Thursday, July 28, 2005
This looks like it is exactly what i need to know what I should be doing to get my start-up company off the ground.
I believe in communities so this one was essential. My belief is that Internet crowds are going to drive much of the future evolution of online technology. In everything we do i expect crowds to have some kind of effect, even if it is invisible to the end user.
Simply meaning to read this for about 3 years. Will get the chance now and i hope it's as good as the hype!
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Wednesday, July 27, 2005
getAbstract summarizes business books, making our subscribers the best read, most expert players on the business scene today. Our mission is to provide executives worldwide with the best in business knowledge. We deliver this knowledge in concise summaries of the latest, sharpest and most relevant books. Our summaries come in three languages, English,
German and Spanish.
I hope it comes in useful. It has already helped me shorten my reading time and have a better knowledge about what i should be looking at in more detail.
Now i'm reading The Art of the Start by Guy Kawasaki.
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Friday, July 22, 2005
The latest very , very cool thing is what Chris Goad at Map Bureau has been doing with Google Maps and EVDB and was blogged at evdb called EVMapper. You choose a location, it uses EVDB's open API and displays the events on Google. If i wanted to ask for more, then i'd like to be able to pass my evdb username and see my events within a given location - most of mine are in Scotland, so the geographical dispersity wouldn't make this too tricky.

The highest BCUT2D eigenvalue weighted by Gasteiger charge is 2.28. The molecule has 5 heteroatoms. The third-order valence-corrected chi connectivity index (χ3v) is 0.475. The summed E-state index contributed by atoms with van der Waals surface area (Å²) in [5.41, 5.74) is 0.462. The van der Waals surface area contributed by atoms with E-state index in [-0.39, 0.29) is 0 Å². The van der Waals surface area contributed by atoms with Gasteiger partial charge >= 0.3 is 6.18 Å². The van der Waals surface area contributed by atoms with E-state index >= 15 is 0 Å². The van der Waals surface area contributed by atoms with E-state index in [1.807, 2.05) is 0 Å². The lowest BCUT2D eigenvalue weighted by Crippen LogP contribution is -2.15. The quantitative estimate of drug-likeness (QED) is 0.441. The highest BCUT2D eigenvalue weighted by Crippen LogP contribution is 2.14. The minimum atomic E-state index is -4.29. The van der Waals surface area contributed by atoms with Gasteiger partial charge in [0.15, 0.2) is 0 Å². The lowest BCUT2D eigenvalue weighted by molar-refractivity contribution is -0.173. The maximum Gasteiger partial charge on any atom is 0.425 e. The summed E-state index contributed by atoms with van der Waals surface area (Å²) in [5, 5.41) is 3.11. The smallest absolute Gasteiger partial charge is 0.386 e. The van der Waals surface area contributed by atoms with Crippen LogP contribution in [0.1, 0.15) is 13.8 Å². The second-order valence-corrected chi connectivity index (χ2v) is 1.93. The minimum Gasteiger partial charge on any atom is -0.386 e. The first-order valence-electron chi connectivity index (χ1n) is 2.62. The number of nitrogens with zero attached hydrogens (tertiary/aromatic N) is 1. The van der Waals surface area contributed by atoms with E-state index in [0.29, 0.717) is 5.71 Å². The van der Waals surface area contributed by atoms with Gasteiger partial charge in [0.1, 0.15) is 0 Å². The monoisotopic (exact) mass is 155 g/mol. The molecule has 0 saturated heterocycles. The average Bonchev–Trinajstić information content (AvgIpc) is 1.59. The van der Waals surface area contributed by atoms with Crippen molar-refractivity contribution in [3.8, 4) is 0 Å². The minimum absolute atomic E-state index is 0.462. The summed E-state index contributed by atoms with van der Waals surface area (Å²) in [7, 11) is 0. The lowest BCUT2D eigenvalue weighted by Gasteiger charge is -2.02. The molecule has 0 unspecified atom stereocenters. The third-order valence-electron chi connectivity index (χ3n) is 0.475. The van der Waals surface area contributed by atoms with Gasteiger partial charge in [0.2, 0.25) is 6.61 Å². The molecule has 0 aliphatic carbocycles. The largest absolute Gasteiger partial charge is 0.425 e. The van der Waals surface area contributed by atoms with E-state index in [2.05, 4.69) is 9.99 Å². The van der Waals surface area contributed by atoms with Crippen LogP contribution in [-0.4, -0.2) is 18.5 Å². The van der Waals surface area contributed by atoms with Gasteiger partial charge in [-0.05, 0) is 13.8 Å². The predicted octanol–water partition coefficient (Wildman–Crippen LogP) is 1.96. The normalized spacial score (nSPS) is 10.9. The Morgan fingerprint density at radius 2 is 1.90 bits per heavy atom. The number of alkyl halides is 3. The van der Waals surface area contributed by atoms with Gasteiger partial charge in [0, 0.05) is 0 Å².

My next question is whether he can do this with Google Earth. Also, can he pull in images from Flickr and show them on the maps - "see pictures of this place, things in this place and so on".
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Thursday, July 21, 2005
I bought a Business 2.0 earlier this week and read an article about Xerox and how Anne Mulcahy has pretty much turned things around.
What was very interesting to me was that the famous Xerox PARC research lab is now accessible to non-competitive companies world wide. Basically you can buy research. Not just the report from Gartner, Forrester, FT and so on, but real practical research.
Now, i have the domain name ventureiq.com and for a while been wondering just what to do with it. I wonder whether we could pull together some top quality folks and run a virtual research lab. Not just tech, but other areas too. A practical research lab built out of a network of expert individuals that may have day jobs, but are excited by the thought of research and can even get some return for their time.
The point wouldn't be that we would do the research ourselves, but rather our network would allow small, medium and even larger enterprises to get access to expert researchers who could perform lab type research for them.
What's even cooler is that we could even link into companies with available space and people who may wish to fill in their time by doing some background research for a company. Everybody wins.
Here's what i've got so far. Send me a mail to connect AT stevenR2.com if this sounds interesting.
VentureIQ connects small to medium-sized business and larger enterprises with experts who can perform high quality online as well as practical research on your behalf at low cost. Think of us as a step between the universities doing the longer term theoretical research and your real world business ventures. We can help you develop and prove the concept of your venture before significant investment in time or money.